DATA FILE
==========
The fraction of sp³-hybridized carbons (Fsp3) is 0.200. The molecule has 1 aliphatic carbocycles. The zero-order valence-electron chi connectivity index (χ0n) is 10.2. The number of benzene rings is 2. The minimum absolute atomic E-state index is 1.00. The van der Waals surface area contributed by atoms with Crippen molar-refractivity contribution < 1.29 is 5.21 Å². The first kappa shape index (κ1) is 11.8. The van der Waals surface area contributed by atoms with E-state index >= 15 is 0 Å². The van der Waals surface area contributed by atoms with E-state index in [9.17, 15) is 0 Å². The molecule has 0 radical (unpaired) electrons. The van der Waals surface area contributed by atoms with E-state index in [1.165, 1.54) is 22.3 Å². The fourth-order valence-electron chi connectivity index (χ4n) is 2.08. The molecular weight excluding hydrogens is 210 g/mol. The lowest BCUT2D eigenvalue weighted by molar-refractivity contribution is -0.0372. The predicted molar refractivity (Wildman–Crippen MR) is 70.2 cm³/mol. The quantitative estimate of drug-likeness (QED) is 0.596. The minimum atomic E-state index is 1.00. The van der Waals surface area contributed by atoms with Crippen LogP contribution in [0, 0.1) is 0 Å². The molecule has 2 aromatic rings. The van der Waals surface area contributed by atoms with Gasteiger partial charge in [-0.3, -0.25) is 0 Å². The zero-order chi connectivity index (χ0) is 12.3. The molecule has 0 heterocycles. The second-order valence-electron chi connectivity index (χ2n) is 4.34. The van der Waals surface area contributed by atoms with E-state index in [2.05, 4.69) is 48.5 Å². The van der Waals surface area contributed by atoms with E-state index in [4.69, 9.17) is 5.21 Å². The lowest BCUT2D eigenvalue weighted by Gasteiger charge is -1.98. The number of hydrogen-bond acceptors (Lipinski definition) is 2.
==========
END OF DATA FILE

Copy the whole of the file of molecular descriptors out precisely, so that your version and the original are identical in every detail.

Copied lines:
The fraction of sp³-hybridized carbons (Fsp3) is 0.200. The molecule has 1 aliphatic carbocycles. The zero-order valence-electron chi connectivity index (χ0n) is 10.2. The number of benzene rings is 2. The minimum absolute atomic E-state index is 1.00. The van der Waals surface area contributed by atoms with Crippen molar-refractivity contribution < 1.29 is 5.21 Å². The first kappa shape index (κ1) is 11.8. The van der Waals surface area contributed by atoms with E-state index >= 15 is 0 Å². The van der Waals surface area contributed by atoms with E-state index in [9.17, 15) is 0 Å². The molecule has 0 radical (unpaired) electrons. The van der Waals surface area contributed by atoms with E-state index in [1.165, 1.54) is 22.3 Å². The fourth-order valence-electron chi connectivity index (χ4n) is 2.08. The molecular weight excluding hydrogens is 210 g/mol. The lowest BCUT2D eigenvalue weighted by molar-refractivity contribution is -0.0372. The predicted molar refractivity (Wildman–Crippen MR) is 70.2 cm³/mol. The quantitative estimate of drug-likeness (QED) is 0.596. The minimum atomic E-state index is 1.00. The van der Waals surface area contributed by atoms with Crippen LogP contribution in [0, 0.1) is 0 Å². The molecule has 2 aromatic rings. The van der Waals surface area contributed by atoms with Gasteiger partial charge in [-0.3, -0.25) is 0 Å². The zero-order chi connectivity index (χ0) is 12.3. The molecule has 0 heterocycles. The second-order valence-electron chi connectivity index (χ2n) is 4.34. The van der Waals surface area contributed by atoms with E-state index in [2.05, 4.69) is 48.5 Å². The van der Waals surface area contributed by atoms with E-state index in [4.69, 9.17) is 5.21 Å². The lowest BCUT2D eigenvalue weighted by Gasteiger charge is -1.98. The number of hydrogen-bond acceptors (Lipinski definition) is 2.